In a commissioner’s decision dated Aug. 5, 2020, Interim Commissioner of Education Kevin Dehmer affirmed an administrative law judge’s decision holding that a lame duck board of education improperly rescinded a superintendent’s original employment contract and approved a successor contract 18 months before its expiration.  The successor contract increased the superintendent’s salary and extended his employment.

The superintendent worked in that position under a contract running from July 2016 and expiring June 30, 2020.  During the school board election in 2018, a significant change to the makeup of the board occurred. Prior to those new members taking office, the “lame duck” board rescinded the superintendent’s contract and reissued a new contract containing a pay raise and extended his employment until 2023.  When the new board took office in January 2019, they suspended the superintendent, with pay, pending the resolution of whether the new contract was valid.

Both the commissioner and the ALJ agreed that there were 18 months remaining in the superintendent’s contract and, as such, there was no compelling reason to modify the original contract. Additionally, the “lame duck” board failed to follow any of the requirements for modifying a superintendent’s contract under N.J.S.A. 18A:11-11 and N.J.A.C. 6A:23A-3.1 which requires public notice and comment.

The actions of the new board amounted essentially to a termination of the superintendent’s contract with the board failing to follow the proper procedures for such an action. The new board at no time alleged that the superintendent’s suspension was based on performance, impropriety or allegations of wrongdoing.  Notably, the suspension did not include any public notice nor did the superintendent receive a “Rice” notice regarding his employment.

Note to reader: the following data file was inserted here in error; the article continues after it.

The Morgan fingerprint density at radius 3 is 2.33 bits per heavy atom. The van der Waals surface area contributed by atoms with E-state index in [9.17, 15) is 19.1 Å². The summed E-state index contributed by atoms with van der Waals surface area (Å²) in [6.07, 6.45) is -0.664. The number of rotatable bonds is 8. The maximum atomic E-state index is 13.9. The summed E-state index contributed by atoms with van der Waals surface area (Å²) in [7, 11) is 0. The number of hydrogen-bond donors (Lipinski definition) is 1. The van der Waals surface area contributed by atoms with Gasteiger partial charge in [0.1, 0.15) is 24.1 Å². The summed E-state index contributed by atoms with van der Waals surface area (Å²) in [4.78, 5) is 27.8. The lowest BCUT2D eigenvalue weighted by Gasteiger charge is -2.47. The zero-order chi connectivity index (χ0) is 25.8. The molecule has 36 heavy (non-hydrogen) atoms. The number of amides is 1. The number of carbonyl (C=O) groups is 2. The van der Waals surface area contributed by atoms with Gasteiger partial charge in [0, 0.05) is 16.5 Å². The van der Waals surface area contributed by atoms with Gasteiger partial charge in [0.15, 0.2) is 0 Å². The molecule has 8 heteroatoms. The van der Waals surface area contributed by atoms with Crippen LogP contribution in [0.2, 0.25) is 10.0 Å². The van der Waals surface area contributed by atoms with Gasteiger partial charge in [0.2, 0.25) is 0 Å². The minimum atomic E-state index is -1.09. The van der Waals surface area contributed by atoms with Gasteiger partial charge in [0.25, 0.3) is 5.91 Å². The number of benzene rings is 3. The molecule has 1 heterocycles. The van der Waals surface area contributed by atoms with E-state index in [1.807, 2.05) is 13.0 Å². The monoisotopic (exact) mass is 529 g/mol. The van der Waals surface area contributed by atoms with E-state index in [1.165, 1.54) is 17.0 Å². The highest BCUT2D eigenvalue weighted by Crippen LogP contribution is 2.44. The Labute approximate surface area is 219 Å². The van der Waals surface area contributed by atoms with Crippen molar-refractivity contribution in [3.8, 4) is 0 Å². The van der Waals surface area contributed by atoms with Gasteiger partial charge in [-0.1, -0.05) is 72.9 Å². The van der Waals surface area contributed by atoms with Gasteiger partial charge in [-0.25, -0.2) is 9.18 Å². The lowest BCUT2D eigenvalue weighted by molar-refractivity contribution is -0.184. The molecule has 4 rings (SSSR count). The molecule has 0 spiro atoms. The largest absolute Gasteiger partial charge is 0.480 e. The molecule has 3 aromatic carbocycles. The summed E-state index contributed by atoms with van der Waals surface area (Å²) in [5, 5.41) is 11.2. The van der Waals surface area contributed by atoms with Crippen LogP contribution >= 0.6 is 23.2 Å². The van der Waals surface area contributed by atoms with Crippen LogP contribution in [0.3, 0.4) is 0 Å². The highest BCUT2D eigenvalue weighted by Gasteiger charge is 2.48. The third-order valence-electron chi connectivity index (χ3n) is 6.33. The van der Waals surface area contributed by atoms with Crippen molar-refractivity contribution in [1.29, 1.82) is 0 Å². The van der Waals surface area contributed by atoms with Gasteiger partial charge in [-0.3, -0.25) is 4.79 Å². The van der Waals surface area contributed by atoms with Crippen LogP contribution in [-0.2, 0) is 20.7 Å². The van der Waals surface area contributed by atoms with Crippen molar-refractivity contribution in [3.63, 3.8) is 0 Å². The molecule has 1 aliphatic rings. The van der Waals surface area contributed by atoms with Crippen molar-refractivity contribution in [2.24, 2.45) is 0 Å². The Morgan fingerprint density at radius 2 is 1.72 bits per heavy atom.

The ALJ and the commissioner ultimately ordered the reinstatement of the superintendent to his employment with all back pay and emoluments through the expiration of his original contract ending June 30, 2020.

The commissioner made a very important reaffirmation of the holding in the seminal case on lame duck board authority, Nowak v. Bd. of Educ. of the Borough of Manville, Somerset Cty., 1976 S.L.D. 43: “[e]xtending the superintendent’s contract term by two years and increasing his salary exceeds the authority of the ‘lame duck’ board.  The position of superintendent was not vacant for more than 18 months.  The ‘lame duck’ board had no statutory authority to bind its successor board by issuing individual contracts to [its continuing employee].” The commissioner was also clear to point out that the “lame duck” board failed to follow the required public notice and comment requirements when they negotiated, extended, amended or altered an existing contract with a superintendent.”

As we approach election season, board members should be mindful of actions taken by “lame duck” boards and consult with their board attorney or discuss with the NJSBA Department of Legal and Labor Relations Services at (609) 278-5254.